Cash later revealed that he played the entire season, along with a good portion of his career, with a corked bat. (It was clearly against the rules, but the scientifically inclined will argue that corking the bat actually does nothing to improve a batter’s hitting prowess. The lessening of the mass and the increase in bat speed cancel each other out.) Cash would drill a hole in the top of his bats, then fill the cavity with a weird mix of cork, sawdust and glue. The doctored bat became his weapon of choice, though no umpire (or opposing team, for that matter) actually caught him in the act.

While Cash never matched his 1961 numbers, he became a mainstay at first base for the Tigers. Throughout the 1960s, Cash provided Detroit with just the right combination of power at the plate and agile glove work in the field. He was one of the core players on the 1968 world championship team, which rallied from a three-games-to-one deficit to upset Bob Gibson and the Cardinals. He hit .385 over the seven-game classic, driving home five runs and slugging an even .500.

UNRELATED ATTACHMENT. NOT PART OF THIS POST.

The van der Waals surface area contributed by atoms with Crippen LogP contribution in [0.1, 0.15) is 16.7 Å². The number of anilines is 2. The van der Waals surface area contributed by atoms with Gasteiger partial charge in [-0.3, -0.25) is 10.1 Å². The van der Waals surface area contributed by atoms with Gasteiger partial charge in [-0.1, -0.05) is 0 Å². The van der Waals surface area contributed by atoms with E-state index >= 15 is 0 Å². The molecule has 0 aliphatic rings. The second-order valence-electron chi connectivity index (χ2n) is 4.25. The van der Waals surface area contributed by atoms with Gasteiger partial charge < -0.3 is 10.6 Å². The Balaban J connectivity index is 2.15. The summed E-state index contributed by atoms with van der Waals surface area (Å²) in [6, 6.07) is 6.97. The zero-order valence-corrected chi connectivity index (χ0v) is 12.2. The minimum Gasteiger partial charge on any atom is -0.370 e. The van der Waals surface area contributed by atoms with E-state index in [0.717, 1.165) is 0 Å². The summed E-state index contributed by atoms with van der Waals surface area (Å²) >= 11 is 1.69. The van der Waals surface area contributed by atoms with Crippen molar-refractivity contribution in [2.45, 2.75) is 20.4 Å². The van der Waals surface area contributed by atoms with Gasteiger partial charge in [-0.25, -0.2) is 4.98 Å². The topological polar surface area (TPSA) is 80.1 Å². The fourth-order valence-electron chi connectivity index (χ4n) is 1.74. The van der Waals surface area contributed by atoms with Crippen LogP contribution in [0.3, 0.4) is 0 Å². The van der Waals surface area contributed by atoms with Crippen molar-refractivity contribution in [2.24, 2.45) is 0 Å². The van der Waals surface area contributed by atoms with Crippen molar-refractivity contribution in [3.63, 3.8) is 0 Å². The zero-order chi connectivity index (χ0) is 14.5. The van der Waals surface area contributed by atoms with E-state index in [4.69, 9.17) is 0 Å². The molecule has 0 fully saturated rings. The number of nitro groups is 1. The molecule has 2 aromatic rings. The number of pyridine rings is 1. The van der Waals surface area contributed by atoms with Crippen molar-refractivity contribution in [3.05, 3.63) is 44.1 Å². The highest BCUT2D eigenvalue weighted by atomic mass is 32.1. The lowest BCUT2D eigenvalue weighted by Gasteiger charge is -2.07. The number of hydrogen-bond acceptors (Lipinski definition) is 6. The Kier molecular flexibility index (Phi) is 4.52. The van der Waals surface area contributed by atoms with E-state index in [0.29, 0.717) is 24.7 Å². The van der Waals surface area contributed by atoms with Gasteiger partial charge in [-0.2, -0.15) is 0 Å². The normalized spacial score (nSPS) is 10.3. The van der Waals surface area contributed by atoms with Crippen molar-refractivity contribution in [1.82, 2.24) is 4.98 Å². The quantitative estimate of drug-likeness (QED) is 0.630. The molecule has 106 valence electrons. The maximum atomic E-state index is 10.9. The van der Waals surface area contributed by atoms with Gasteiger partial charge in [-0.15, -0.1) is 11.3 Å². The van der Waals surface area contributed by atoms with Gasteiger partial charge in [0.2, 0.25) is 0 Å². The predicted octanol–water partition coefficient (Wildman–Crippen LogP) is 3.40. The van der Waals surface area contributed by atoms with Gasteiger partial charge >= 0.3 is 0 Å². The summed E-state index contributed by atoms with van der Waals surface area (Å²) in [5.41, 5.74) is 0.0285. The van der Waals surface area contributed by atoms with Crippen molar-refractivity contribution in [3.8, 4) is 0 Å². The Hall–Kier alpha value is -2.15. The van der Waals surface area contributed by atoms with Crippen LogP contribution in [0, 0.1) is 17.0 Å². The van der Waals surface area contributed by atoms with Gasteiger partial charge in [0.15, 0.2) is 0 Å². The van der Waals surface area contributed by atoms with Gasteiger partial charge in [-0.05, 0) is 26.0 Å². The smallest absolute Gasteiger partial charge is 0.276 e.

After the glory of 1968, Cash and the Tigers experienced a downturn over the next two seasons. With some skeptics questioning if Cash had any value left at the age of 36, he enjoyed a huge bounce-back in 1971, hitting 32 home runs (second only to the White Sox’ Bill Melton) on the way to claiming Comeback Player of the Year honors. In so doing, Cash became the first man in history to win the comeback award twice.

Fresh off his season of renewed power, Topps released his 1972 card during the spring. The summer of ‘72 would see the Tigers return to postseason play, this time in the form of the best-of-five American League Championship Series. Thanks to the quirks created by the unbalanced schedule that resulted from the players’ strike, the Tigers finished a half game ahead of the Red Sox for the AL East crown. Even though the Tigers had played one more game as part of the truncated schedule, the Red Sox were not given an opportunity to play an additional game and possibly match Detroit’s record.

Cash’s numbers fell off in 1972, but he saved his best output for the Championship Series against the A’s, when he put up an OPS of .820. Despite Cash’s efforts, the Tigers lost to the eventual world champions in a heart-wrenching five games.

Those 1972 Tigers became one of the favorite teams of my youth. I used to play imaginary games bouncing a ball off of our glass kitchen door and onto our front patio. The ‘72 Tigers would usually be one of the teams, with their old reliable lineup featuring Cash, Dick McAuliffe, Ed Brinkman and Aurelio Rodriguez around the infield; an outfield drawn from the quartet of Willie Horton, Mickey Stanley, Jim Northrup and Al Kaline; Bill Freehan behind the plate; and Gates Brown filling the DH role. Off the bench came Tony Taylor and Ike Brown.